Heroes of the Zeroes is Nick Rogers’ daily, alphabetical look back at the 365 best films of 2000 to 2009.

Trade embargoes and senatorial debates, romantic dialogue with less passion than a passed kindergarten note and the black hole that’s known as Jar-Jar Binks.

In terms of Star Wars, George Lucas’ delay of the inevitable had been, until 2005, about as much fun as that of waiting until April 15 to file taxes. But Star Wars: Episode III — Revenge of the Sith, the final filmic bit of Star Wars, turned out to be the most thrilling, enthralling and tragic episode of the saga since Star Wars: Episode V — The Empire Strikes Back.

Everyone knew Anakin Skywalker, a precocious pod-racing kid who was the next big Jedi, would become the evil mouth-breathing Darth Vader. Sith became wholly involving by finally grounding the how-and-why details in tangible love, hope, guilt, doubt, sadness, betrayal and fear, not stilted talk of politics, philosophy and “midi-chlorians.”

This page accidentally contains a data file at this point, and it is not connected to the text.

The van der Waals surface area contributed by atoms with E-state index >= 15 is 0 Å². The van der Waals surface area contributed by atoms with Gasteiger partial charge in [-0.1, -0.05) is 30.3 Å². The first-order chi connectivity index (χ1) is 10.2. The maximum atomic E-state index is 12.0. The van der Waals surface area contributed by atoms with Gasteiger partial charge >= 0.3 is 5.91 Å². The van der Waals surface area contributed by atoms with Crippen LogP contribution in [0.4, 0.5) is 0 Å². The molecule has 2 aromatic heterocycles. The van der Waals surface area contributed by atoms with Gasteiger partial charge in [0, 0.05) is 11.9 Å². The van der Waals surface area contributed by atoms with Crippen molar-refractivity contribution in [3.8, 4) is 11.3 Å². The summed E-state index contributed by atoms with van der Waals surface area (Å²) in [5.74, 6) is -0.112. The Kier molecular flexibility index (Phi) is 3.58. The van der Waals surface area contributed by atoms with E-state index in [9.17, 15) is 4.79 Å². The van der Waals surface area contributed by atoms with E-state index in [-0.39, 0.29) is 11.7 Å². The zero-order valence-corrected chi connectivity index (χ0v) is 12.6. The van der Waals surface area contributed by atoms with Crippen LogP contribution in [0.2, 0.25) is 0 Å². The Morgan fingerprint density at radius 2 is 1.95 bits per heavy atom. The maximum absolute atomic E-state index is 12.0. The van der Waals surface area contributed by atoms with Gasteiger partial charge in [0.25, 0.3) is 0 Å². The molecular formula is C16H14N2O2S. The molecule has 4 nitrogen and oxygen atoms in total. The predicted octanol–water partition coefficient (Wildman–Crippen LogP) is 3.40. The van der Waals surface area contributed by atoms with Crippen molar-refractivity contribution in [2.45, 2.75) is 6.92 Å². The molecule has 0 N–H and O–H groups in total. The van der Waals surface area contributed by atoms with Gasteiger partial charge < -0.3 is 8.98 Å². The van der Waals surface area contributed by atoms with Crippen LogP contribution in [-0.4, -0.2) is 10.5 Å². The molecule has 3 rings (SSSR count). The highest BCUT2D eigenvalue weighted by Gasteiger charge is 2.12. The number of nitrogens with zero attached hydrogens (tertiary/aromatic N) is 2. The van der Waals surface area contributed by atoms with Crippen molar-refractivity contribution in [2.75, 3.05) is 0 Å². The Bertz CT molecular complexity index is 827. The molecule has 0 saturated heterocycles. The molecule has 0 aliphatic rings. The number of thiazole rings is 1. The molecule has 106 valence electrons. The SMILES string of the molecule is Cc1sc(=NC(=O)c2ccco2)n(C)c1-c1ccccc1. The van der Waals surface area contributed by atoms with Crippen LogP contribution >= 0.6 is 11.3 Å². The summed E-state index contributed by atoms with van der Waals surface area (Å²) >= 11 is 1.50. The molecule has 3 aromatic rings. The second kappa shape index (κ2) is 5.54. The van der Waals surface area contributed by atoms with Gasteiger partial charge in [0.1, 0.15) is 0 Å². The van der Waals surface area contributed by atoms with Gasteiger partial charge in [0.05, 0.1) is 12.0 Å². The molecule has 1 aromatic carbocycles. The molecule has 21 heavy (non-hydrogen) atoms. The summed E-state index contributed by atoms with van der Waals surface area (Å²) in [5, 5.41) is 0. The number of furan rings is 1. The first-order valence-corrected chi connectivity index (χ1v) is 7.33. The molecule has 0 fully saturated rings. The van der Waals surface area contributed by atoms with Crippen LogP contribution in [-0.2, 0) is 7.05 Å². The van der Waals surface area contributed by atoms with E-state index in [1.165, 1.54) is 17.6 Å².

Lucas’s coffers couldn’t have been padded this way, but he should have done one movie — an hour of Star Wars: Episode I — The Phantom Menace, five minutes of Star Wars: Episode II — Attack of the Clones, and the entirety of Sith.

Neither gratuitous nor neutered, the violence in this buzzed-about conclusion isn’t just lopped-off Jedi arms anymore — it’s decapitations, dead kids and burning flesh. And for once, the wretched cutesy-poo dialogue between Anakin and pregnant wife Padmé actually masks their mounting sadness and pain.

Ending on a note of hope, this prequel conclusion built a fitting bridge to subsequent episodes (which chronologically arrived beforehand). Here, Lucas rediscovered this universe’s wonderment and imagination, finally delivering the Star Wars film for which fans had waited so long.